Well-designed checkout pages provide a better end user experience and it increases sales. When customers are looking to purchase a product online, they’ll be less likely to click away from a site which offers an efficient checkout process.
In this post, I’ll be looking at how you can streamline your site’s checkout process by improving input fields. To improving input fields, E-Commerce Checkout Usability offers the following suggestions:
Indicate required and optional fields
When customers have reached your checkout page, all they want to do is purchase the items they’ve added to their basket. The last thing they want to do is waste time providing more information than is necessary.
To make the checkout process go faster, you can indicate which input fields need to be filled in and which fields are optional. As a result, customers can see right away which fields can be left out.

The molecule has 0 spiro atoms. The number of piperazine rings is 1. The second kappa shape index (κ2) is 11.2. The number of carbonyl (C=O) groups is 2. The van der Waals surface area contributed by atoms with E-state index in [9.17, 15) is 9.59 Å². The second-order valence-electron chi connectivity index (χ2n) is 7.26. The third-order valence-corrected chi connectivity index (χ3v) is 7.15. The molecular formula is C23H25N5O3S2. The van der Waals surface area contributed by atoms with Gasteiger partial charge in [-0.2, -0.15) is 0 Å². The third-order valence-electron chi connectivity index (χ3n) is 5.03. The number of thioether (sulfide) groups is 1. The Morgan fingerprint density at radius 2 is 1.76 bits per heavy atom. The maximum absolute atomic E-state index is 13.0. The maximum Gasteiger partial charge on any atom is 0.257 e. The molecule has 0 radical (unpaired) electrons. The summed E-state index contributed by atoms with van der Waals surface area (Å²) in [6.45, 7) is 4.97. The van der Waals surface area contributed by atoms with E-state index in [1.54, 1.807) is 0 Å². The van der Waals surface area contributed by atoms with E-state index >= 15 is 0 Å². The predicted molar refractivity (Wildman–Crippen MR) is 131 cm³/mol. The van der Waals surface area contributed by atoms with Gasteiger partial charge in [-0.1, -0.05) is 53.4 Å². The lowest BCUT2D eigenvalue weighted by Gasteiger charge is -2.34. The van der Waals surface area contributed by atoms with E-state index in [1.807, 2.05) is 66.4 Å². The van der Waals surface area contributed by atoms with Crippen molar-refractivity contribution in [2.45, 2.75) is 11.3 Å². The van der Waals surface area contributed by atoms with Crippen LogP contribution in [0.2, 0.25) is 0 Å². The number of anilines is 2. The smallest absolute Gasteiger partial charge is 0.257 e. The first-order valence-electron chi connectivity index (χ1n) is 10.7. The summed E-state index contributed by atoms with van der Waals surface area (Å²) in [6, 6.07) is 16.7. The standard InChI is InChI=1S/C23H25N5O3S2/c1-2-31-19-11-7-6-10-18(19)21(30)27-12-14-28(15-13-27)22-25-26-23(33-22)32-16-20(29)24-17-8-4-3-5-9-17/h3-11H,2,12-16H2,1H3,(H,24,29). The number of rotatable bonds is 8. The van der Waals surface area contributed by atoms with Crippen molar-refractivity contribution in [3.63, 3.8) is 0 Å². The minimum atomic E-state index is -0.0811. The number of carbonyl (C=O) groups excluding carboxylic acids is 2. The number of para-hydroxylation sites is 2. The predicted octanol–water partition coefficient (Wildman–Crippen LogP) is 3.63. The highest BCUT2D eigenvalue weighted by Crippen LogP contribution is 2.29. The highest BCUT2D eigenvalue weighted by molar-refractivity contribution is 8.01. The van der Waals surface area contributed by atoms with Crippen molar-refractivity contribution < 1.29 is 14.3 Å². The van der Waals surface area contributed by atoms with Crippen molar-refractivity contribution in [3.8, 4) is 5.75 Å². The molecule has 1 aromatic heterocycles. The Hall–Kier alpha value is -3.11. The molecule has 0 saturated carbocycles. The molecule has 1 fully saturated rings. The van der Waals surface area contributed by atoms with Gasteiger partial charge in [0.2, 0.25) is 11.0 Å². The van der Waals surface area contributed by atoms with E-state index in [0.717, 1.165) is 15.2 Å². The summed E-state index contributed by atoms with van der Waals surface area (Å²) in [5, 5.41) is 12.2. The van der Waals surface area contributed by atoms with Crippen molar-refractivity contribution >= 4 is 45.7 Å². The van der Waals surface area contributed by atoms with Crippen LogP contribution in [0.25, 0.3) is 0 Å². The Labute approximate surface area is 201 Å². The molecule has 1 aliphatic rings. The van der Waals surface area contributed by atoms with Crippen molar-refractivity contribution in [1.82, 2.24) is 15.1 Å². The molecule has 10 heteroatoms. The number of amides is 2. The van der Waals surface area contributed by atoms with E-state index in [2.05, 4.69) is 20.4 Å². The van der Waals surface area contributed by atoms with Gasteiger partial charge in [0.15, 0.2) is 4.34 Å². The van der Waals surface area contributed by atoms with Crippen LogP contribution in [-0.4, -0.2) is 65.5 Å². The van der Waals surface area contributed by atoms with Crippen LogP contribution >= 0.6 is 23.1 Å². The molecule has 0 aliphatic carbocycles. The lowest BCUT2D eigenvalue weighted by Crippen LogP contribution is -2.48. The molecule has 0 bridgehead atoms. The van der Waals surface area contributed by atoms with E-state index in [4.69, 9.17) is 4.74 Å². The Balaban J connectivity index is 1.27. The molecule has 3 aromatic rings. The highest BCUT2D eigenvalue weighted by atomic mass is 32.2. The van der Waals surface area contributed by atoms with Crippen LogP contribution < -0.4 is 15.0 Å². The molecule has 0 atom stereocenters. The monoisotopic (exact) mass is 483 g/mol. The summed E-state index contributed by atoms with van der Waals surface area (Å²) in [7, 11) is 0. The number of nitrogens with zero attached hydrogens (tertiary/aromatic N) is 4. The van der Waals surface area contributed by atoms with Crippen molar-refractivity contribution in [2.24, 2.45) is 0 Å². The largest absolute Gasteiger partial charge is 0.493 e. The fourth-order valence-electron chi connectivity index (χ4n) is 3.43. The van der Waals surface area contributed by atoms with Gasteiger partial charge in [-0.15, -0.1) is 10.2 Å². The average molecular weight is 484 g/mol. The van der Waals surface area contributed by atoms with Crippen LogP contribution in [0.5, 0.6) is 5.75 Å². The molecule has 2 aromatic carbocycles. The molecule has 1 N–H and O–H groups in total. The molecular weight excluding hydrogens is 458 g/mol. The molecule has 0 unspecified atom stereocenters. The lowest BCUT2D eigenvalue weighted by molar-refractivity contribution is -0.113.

One “name” field instead of two
E-Commerce Checkout Usability tells us that many users tend to accidentally write their full name in the “First Name” field. By combining the “First Name” and “Surname” fields into a single “Name” field, you’ll remove any opportunity for this mistake to occur.
Keep all customer input despite errors in the form
Usually, when customers fill out a checkout form incorrectly, they get returned to the form. This often loads with all its fields blank again. Customers get annoyed with having to fill in all the correct information again while fixing the incorrect information.
To make things easier, prevent your site from removing the customer’s input. Then customers will only need fill in the fields which they filled in incorrectly.
Use auto-detect to prevent mistakes
Customers regularly misspell content when they’re filling in fields. Because of this, they end up wasting time correcting spelling errors. But by having your site auto-detect city and province after a customer enters an area code, will prevent spelling mistakes and make the checkout process easier.
In this post, I looked at how to enhance end user experience by improving input fields on your checkout page. In tomorrow’s post, I’ll be looking at what the book “E-Commerce Checkout Usability” teaches us about writing checkout page content.